The Wolverine Watchmen had already been on the FBI’s radar since March, however, when the group planned to kill law-enforcement officers by obtaining their home addresses. According to the court documents, this concerned one member of the group enough that they tipped off the FBI, and agreed to become a secret informant.
Fox met with the group various times in June, including a Second Amendment rally in Lansing. On June 14, Fox told the informant that he would need “200 men” to storm the Capitol building in Lansing to kidnap Whitmer, who he wanted to try for “treason.” On June 20, Fox invited a group to a secret meeting, held in the basement of Vac Shack, which was accessible only by a trap door hidden under a rug. As an extra precaution, Fox collected everyone’s cell phone in a box.
Fox’s attempt at secrecy was futile, however. Unbeknownst to Fox, the FBI informant was wearing a wire, who captured an audio recording of the meeting, which included plans to target police with “molotov cocktails” and to reconvene for a tactical training exercise in July.
On June 25, Fox livestreamed a video in a private Facebook group, where he complained about Whitmer’s executive order that closed gyms. He again called Whitmer a “tyrant bitch.”
“I don’t know, boys, we gotta do something,” he said, according to the complaint.
On June 28, members of the ragtag confederacy met in Munith, where Musico and Morrison lived, to participate in training. They were told “to leave if they were not willing to participate in attacks against the government and in kidnapping politicians,” according to the complaint. Another training meeting was held on July 10-12 in Cambria, Wisconsin, where they attempted — and failed — to detonate improvised explosive devices using black powder, balloons, a fuse, and BBs for shrapnel.
Members of the group met again, on July 18, back in Ohio, where they discussed various plans, including attacking a Michigan State Police building. There, Garbin suggested shooting up Whitmer’s vacation home. The same day, Garbin said he was “cool” with attacking the governor’s home instead of the Capitol, even if it was just to destroy property.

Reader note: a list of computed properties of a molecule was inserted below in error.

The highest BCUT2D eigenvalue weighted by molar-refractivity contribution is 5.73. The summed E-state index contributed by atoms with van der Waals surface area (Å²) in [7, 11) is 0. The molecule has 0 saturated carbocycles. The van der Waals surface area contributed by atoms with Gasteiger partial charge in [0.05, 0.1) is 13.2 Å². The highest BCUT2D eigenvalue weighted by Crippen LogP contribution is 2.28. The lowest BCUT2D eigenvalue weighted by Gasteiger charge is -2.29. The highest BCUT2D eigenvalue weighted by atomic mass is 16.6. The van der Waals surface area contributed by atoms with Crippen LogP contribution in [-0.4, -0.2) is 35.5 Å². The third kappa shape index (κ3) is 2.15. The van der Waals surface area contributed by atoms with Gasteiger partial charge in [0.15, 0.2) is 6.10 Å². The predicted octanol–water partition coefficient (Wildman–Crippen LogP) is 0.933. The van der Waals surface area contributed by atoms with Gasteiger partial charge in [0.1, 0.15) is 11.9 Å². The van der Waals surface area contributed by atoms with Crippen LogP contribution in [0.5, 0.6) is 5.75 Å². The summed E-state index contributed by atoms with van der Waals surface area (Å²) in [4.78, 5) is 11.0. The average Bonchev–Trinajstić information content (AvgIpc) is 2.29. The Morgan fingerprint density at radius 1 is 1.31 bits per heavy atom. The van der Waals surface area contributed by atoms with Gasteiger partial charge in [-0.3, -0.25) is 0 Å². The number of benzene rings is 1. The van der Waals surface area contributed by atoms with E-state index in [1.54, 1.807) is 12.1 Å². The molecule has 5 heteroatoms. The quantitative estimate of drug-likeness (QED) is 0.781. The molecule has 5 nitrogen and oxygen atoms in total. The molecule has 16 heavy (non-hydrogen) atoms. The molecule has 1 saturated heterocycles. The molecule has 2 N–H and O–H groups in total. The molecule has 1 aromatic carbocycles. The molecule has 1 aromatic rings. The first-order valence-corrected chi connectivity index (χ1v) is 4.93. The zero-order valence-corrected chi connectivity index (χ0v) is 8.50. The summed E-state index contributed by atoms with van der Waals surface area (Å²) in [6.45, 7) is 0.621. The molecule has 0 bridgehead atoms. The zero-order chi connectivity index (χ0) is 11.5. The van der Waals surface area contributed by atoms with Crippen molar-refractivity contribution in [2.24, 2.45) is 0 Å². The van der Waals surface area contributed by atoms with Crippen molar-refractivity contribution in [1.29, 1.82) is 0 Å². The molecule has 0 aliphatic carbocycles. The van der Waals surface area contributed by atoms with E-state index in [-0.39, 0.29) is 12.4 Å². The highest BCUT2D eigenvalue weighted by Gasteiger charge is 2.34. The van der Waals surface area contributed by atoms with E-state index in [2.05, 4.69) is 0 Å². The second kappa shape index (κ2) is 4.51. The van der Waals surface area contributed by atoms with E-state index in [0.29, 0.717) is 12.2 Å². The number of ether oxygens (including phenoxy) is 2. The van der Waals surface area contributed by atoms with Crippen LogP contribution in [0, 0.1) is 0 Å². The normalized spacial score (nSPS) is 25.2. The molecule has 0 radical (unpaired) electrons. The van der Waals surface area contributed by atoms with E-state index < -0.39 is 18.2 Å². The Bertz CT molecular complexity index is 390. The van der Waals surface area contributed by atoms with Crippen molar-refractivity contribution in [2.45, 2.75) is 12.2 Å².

On July 24, the informant and Garbin contacted Fox by phone, where Fox suggested they “make a cake and send it” — code word for sending a bomb to Whitmer’s residence, according to the informant.
“In all honesty right now … I just wanna make the world glow, dude,” Fox said, according to the documents. “I’m not even fuckin’ kidding. I just wanna make it all glow dude. I don’t fuckin’ care anymore, I’m just so sick of it. That’s what it’s gonna take for us to take it back, we’re just gonna have to everything’s gonna have to be annihilated man. We’re gonna topple it all, dude. It’s what great frickin’ conquerors [do], man, we’re just gonna conquer every fuckin’ thing man.”
The code words continued on July 26, when Fox told the informant that he had not heard back from the “baker.” “Maybe we should just make a bunch of cupcakes and send them out,” he said.
On July 27, Fox and the FBI informant met again at the Vac Shack.
“Snatch and grab, man,” Fox said, according to the court documents. “Grab the fuckin’ Governor. Just grab the bitch. Because at that point, we do that, dude — it’s over.”
To pull it off, they’d need more help. Fox suggested finding a local real estate agent to help them find the exact location of the vacation home, and even plumbers and electricians to get them blueprints of the property.
Fox appeared to be the member of the group who was most enthusiastic about the plot. Later that day, he asked an encrypted group chat, “OK, well how’s everyone feel about kidnapping?” Nobody responded, according to the court documents.
On Aug. 9, the group was back in Munith for more training. According to the court documents, Fox again asked the group about kidnapping Whitmer, but Garbin “expressed reluctance to talk about the plan in that setting.” Later, on Aug. 18, in an encrypted group chat, the group started talking about moving in on Whitmer’s vacation home.